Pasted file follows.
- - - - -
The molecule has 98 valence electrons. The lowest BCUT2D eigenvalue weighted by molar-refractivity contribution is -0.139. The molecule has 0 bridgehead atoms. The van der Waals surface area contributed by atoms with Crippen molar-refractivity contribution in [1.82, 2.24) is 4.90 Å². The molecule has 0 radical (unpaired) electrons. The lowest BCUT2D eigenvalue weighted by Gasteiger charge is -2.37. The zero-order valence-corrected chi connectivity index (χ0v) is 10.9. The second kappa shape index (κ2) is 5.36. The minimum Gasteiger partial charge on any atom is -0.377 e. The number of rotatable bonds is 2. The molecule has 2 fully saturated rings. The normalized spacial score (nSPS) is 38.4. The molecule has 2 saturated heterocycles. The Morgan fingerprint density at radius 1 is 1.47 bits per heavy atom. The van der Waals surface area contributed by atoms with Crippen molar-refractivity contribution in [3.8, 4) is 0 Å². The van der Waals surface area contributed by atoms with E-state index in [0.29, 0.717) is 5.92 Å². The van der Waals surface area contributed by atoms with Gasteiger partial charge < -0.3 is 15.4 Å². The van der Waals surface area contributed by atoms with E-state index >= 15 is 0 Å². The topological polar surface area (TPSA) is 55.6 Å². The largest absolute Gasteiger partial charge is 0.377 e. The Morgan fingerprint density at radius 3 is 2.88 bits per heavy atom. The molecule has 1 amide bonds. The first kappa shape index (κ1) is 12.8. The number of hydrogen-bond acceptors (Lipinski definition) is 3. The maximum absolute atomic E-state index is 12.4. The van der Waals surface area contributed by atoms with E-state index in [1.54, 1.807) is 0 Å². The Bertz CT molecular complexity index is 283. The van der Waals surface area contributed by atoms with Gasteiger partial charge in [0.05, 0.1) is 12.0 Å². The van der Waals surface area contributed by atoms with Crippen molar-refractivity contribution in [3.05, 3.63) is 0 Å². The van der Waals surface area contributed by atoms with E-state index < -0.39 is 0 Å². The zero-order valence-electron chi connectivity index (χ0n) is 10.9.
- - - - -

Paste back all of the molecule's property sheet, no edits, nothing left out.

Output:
The molecule has 98 valence electrons. The lowest BCUT2D eigenvalue weighted by molar-refractivity contribution is -0.139. The molecule has 0 bridgehead atoms. The van der Waals surface area contributed by atoms with Crippen molar-refractivity contribution in [1.82, 2.24) is 4.90 Å². The molecule has 0 radical (unpaired) electrons. The lowest BCUT2D eigenvalue weighted by Gasteiger charge is -2.37. The zero-order valence-corrected chi connectivity index (χ0v) is 10.9. The second kappa shape index (κ2) is 5.36. The minimum Gasteiger partial charge on any atom is -0.377 e. The number of rotatable bonds is 2. The molecule has 2 fully saturated rings. The normalized spacial score (nSPS) is 38.4. The molecule has 2 saturated heterocycles. The Morgan fingerprint density at radius 1 is 1.47 bits per heavy atom. The van der Waals surface area contributed by atoms with Crippen molar-refractivity contribution in [3.8, 4) is 0 Å². The van der Waals surface area contributed by atoms with E-state index in [0.29, 0.717) is 5.92 Å². The van der Waals surface area contributed by atoms with Gasteiger partial charge < -0.3 is 15.4 Å². The van der Waals surface area contributed by atoms with E-state index >= 15 is 0 Å². The topological polar surface area (TPSA) is 55.6 Å². The largest absolute Gasteiger partial charge is 0.377 e. The Morgan fingerprint density at radius 3 is 2.88 bits per heavy atom. The molecule has 1 amide bonds. The first kappa shape index (κ1) is 12.8. The number of hydrogen-bond acceptors (Lipinski definition) is 3. The maximum absolute atomic E-state index is 12.4. The van der Waals surface area contributed by atoms with E-state index in [1.54, 1.807) is 0 Å². The Bertz CT molecular complexity index is 283. The van der Waals surface area contributed by atoms with Gasteiger partial charge in [0.05, 0.1) is 12.0 Å². The van der Waals surface area contributed by atoms with Crippen molar-refractivity contribution in [3.05, 3.63) is 0 Å². The van der Waals surface area contributed by atoms with E-state index < -0.39 is 0 Å². The zero-order valence-electron chi connectivity index (χ0n) is 10.9.